SOM unveils black terracotta office block in New York

Architecture studio SOM has completed an office building in Manhattan's Chelsea neighbourhood clad in black-glazed terracotta that was designed to complement the surrounding neighbourhood. Called 28&7, the 12-storey-tall office building was designed to complement the nearby masonry-clad structures, while maintaining a modern look. "The scale of the building is modest in its context," SOM design

The post SOM unveils black terracotta office block in New York appeared first on Dezeen.

Architecture studio SOM has completed an office building in Manhattan’s Chelsea neighbourhood clad in black-glazed terracotta that was designed to complement the surrounding neighbourhood.

Called 28&7, the 12-storey-tall office building was designed to complement the nearby masonry-clad structures, while maintaining a modern look.

Black terracotta clad office buildingBlack terracotta clad office building
SOM has used black-glazed terracotta for an office building in Manhattan

“The scale of the building is modest in its context,” SOM design partner Chris Cooper told Dezeen.”Our all-black design creates a distinguishing contrast within the immediate neighbourhood of masonry buildings.”

Black terracotta clad office buildingBlack terracotta clad office building
The material was chosen to contrast with and complement the surrounding masonry structures

According to the studio, it is the first example of a structure in New York that uses black terracotta. The ceramic material was given a black glaze that is then polished to create a smooth, almost reflective surface.SOM said that the material was chosen for the way it “harmonizes” with the clear glass used for the remainder of the facade.Referred to the building’s minimalist look  as a “perfectly tailored suit”, the cladding conceals the window’s aluminium frames.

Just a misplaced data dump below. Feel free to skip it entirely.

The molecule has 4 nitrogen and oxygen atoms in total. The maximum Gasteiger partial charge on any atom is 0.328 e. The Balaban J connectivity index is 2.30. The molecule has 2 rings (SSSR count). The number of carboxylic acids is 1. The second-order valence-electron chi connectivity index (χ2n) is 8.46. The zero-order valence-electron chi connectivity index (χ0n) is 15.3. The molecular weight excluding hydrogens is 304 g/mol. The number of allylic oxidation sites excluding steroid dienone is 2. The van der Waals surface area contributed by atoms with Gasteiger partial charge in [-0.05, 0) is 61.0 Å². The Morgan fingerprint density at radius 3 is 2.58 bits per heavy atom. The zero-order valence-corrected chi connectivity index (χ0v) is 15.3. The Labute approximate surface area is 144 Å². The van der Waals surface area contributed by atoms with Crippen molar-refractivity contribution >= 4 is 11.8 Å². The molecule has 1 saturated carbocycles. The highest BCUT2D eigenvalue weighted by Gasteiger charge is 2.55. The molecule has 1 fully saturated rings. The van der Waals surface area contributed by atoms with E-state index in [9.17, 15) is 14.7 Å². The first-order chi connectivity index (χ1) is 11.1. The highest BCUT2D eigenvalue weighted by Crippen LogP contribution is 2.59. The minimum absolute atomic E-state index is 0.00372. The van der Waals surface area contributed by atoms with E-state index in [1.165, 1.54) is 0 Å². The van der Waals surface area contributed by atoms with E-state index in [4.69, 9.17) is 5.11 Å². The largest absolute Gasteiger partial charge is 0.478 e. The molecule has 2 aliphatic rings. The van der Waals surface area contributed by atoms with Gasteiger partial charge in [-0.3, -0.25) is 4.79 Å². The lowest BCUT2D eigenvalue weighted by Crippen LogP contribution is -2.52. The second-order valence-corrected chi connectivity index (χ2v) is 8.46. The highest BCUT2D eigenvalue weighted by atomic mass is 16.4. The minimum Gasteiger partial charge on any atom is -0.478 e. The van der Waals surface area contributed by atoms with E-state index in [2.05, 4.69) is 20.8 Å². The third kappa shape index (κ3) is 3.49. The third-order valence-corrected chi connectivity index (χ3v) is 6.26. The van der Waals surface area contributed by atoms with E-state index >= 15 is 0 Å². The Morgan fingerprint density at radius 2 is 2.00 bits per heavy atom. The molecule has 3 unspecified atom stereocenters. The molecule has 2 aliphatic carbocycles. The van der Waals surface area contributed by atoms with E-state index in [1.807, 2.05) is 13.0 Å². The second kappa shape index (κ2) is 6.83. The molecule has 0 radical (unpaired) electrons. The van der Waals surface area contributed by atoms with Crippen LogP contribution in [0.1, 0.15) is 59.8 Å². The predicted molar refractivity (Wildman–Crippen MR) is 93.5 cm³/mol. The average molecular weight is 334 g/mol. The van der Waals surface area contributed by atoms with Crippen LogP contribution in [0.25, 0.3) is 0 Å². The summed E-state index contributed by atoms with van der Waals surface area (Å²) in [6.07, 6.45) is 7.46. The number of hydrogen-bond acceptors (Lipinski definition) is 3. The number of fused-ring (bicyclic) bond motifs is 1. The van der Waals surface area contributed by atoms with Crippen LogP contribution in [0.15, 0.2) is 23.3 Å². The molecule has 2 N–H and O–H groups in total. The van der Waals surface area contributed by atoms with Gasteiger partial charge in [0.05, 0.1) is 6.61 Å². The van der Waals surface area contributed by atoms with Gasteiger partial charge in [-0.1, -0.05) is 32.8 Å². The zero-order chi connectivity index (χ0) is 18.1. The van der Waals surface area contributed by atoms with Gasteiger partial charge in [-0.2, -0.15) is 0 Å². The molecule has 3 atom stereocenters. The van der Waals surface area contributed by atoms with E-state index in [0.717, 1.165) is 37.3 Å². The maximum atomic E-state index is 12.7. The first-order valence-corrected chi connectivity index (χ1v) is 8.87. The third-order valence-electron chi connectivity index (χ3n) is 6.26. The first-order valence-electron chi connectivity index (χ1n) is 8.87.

Black terracotta clad office buildingBlack terracotta clad office building
The black material is meant to change with light conditions

“The black sheen in the glazing has an elusive surface quality that changes depending on the time of day, much like the glass,” said Cooper.”As a contemporary interpretation of a historic typology, the facade design is an honest expression of the structure, construction and use,” he continued.”The resulting tactility of the facade feels more comfortable and inviting than the sleek counterparts all in glass.”

Wooden louvres and terrazzo in office lobbyWooden louvres and terrazzo in office lobby
The lobby features wooden louvres and terrazzo

The terracotta was also chosen for its “high-performing, yet-low carbon” attributes, and Cooper noted that the material has less of a footprint than steel or additional glass. It was manufactured using a dark terracotta blend from the fabrication company Shildan in Germany.Designed before the pandemic, the building’s smaller envelope is an attempt to create a “boutique” approach to offices. The construction marks what Cooper says is a marked shift from mega-scale developments towards smaller, more flexible building typologies for offices.The size of the building was used to leverage what Cooper calls a “community-centred workplace”, and suggested that this smaller, more open arrangement can help attract workers back to office buildings.405 Colorado glass topped skyscraper Austin405 Colorado glass topped skyscraper Austin Duda Paine places sculptural glass office on top of terracotta base in Austin Because the structural columns were integrated into the facade, the floor plates are column-free, creating clear lines of sight throughout the 90,000 square-foot (8361 square-metre) plan.Interior materials were selected to create a “feeling of comfort and warmth”, especially in the lobby area which is clad in wood and a terrazzo tiling.

Black terracotta clad office buildingBlack terracotta clad office building
The 12-storey structure has a penthouse and open floor plans

Other buildings in New York City that incorporate unique shades of glazing for terracotta facades include a high rise in Long Island City with British racing green terracotta and a fire station in Brooklyn by Studio Gang that incorporates bright red terracotta details to mimic fire engines.The material is even finding its way into the city’s supertall skyscrapers. SHoP Architects’ Steinway Tower, the skinniest supertall in the world, has two full faces clad in terracotta.The photography is by Dave Burke/SOM.

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